Yakuza Like a Dragon collage Kiryu Majima Kasuga
Image via Sega

All Yakuza and Like a Dragon games, in chronological order

A 30+ year saga... at least in-game.

While the Yakuza/Like a Dragon series consists of mostly self-contained stories, allowing you to jump in at any point, it also boasts a rich continuity, and each game is filled with plenty of call backs and references to previous adventures.

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Playing each game in chronological order and seeing how the personal journeys for the likes of Kazuma Kiryu, Goro Majima, and Ichiban Kasuga progress makes for a satisfying experience. If that’s something you want to do as a newcomer, here’s a handy guide for the series’ timeline.

A quick note; this list will omit any games that haven’t seen a Western release, as well as the two Judgment games since, while set in the same universe, their stories are completely unrelated to the Like a Dragon series. Yakuza: Dead Souls and Like a Dragon: Ishin! also won’t be included since they’re non-canon spin-offs.

Yakuza 0

Kiryu fighting Kuze in Yakuza 0
A lot of fans argue this is the best one. Image via SEGA

Though not the first game in the series, this prequel did help popularize Like a Dragon here in the west and makes for a perfect starting point. Set in 1988 during Japan’s bubble economy, Yakuza 0 helps establish the setting of Kamurocho and how the legends of Kiryu and Majima began.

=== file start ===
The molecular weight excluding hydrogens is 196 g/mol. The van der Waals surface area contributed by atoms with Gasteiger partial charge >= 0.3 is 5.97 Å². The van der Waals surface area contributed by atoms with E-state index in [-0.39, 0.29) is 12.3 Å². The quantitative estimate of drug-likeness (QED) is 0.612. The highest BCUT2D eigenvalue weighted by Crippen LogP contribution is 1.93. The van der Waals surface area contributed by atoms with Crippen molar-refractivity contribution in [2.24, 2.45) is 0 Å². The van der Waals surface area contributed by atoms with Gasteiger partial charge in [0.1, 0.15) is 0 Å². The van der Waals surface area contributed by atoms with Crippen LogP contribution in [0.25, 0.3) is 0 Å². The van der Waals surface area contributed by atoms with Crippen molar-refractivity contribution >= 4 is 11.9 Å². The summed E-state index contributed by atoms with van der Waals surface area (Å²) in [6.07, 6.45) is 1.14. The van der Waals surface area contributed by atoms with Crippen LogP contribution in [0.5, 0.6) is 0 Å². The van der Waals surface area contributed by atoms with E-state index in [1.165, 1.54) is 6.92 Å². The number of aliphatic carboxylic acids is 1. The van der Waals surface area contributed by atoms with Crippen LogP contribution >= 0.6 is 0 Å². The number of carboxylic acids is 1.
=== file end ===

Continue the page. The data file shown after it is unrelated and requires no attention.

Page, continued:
Yakuza Kiwami

Yakuza Kiwami Majima pointing a knife at Kiryu
There’s no playable Majima sadly but he still plays a significant role. Image via Sega

A remake of the very first YakuzaKiwami is set in 2005 after Kiryu spends a 10-year stint in prison for a crime he didn’t commit. It retains the same beat ’em up gameplay as 0, and while you could start here, there are a lot of callbacks to 0 that’ll be lost on you if you skipped it.

Yakuza Kiwami 2

Yakuza Kiwami 2 Kiryu punching a thug
Like 0, Kiwami 2‘s story is split across two cities. Image via Sega

Set in 2006, only one year after the last game, Kiryu’s efforts to live as a civilian are disrupted by a mounting war between his old yakuza clan and a rival faction, the Omi Alliance. Aside from starring one of the series’ most popular villains, Ryuji Goda, this remake also has a nice epilogue (of sorts) to Majima’s story from 0.

Yakuza 3

Yakuza 3 Kiryu kicking thug
So much for Kiryu’s retirement. Image via Sega

Yakuza 3 starts in 2007, in order to establish Kiryu’s new life managing an orphanage in Okinawa, but the majority of the plot takes place in 2009—three whole years after the last game. Playing this one may feel like a step backwards since this is a remaster of the original game from 2009 (Kiwami 2 was 2017), but the action gameplay still holds up.

Yakuza 4

Yakuza 4 main cast Kiryu Akiyama Saejima Tanimura
Each character has their own combat style. Image via Sega

In terms of release date, Yakuza 4 was the first entry to feature multiple playable characters, two of which became series regulars—Shun Akiyama and Taiga Saejima. Kiryu’s still playable, but his role is noticeably smaller than usual as he’s still busy running his orphanage. This one’s set in 2010, just a year after Yakuza 3.

Yakuza 5

Yakuza 5 main cast Kiryu Akiyama Saejima Shinada